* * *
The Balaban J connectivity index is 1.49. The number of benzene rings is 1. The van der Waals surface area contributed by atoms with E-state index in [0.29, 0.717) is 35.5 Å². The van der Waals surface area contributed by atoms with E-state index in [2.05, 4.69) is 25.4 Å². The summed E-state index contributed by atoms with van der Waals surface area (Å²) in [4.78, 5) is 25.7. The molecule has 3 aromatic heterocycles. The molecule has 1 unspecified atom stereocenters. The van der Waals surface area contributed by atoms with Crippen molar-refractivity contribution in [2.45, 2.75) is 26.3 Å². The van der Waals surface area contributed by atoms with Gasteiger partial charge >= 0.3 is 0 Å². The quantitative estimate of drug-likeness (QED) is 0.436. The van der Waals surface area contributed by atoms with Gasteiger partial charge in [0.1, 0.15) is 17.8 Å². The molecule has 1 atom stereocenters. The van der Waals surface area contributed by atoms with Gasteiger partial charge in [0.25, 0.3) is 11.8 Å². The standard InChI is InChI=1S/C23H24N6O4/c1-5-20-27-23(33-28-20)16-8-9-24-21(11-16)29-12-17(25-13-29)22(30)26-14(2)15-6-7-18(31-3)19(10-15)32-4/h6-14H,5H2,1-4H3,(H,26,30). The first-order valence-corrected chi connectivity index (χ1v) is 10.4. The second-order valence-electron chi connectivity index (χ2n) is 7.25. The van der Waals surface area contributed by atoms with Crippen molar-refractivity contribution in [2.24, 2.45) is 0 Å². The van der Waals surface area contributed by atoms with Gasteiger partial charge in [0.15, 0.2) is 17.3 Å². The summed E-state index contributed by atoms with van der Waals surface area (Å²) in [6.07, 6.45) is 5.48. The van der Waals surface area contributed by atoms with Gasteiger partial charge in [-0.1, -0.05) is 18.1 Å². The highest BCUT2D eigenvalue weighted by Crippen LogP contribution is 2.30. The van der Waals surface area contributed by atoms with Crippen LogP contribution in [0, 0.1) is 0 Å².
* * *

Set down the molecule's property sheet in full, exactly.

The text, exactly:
The Balaban J connectivity index is 1.49. The number of benzene rings is 1. The van der Waals surface area contributed by atoms with E-state index in [0.29, 0.717) is 35.5 Å². The van der Waals surface area contributed by atoms with E-state index in [2.05, 4.69) is 25.4 Å². The summed E-state index contributed by atoms with van der Waals surface area (Å²) in [4.78, 5) is 25.7. The molecule has 3 aromatic heterocycles. The molecule has 1 unspecified atom stereocenters. The van der Waals surface area contributed by atoms with Crippen molar-refractivity contribution in [2.45, 2.75) is 26.3 Å². The van der Waals surface area contributed by atoms with Gasteiger partial charge >= 0.3 is 0 Å². The quantitative estimate of drug-likeness (QED) is 0.436. The van der Waals surface area contributed by atoms with Gasteiger partial charge in [0.1, 0.15) is 17.8 Å². The molecule has 1 atom stereocenters. The van der Waals surface area contributed by atoms with Gasteiger partial charge in [0.25, 0.3) is 11.8 Å². The standard InChI is InChI=1S/C23H24N6O4/c1-5-20-27-23(33-28-20)16-8-9-24-21(11-16)29-12-17(25-13-29)22(30)26-14(2)15-6-7-18(31-3)19(10-15)32-4/h6-14H,5H2,1-4H3,(H,26,30). The first-order valence-corrected chi connectivity index (χ1v) is 10.4. The second-order valence-electron chi connectivity index (χ2n) is 7.25. The van der Waals surface area contributed by atoms with Crippen molar-refractivity contribution in [2.24, 2.45) is 0 Å². The van der Waals surface area contributed by atoms with Gasteiger partial charge in [0.15, 0.2) is 17.3 Å². The summed E-state index contributed by atoms with van der Waals surface area (Å²) in [6.07, 6.45) is 5.48. The van der Waals surface area contributed by atoms with Gasteiger partial charge in [-0.1, -0.05) is 18.1 Å². The highest BCUT2D eigenvalue weighted by Crippen LogP contribution is 2.30. The van der Waals surface area contributed by atoms with Crippen LogP contribution in [0, 0.1) is 0 Å².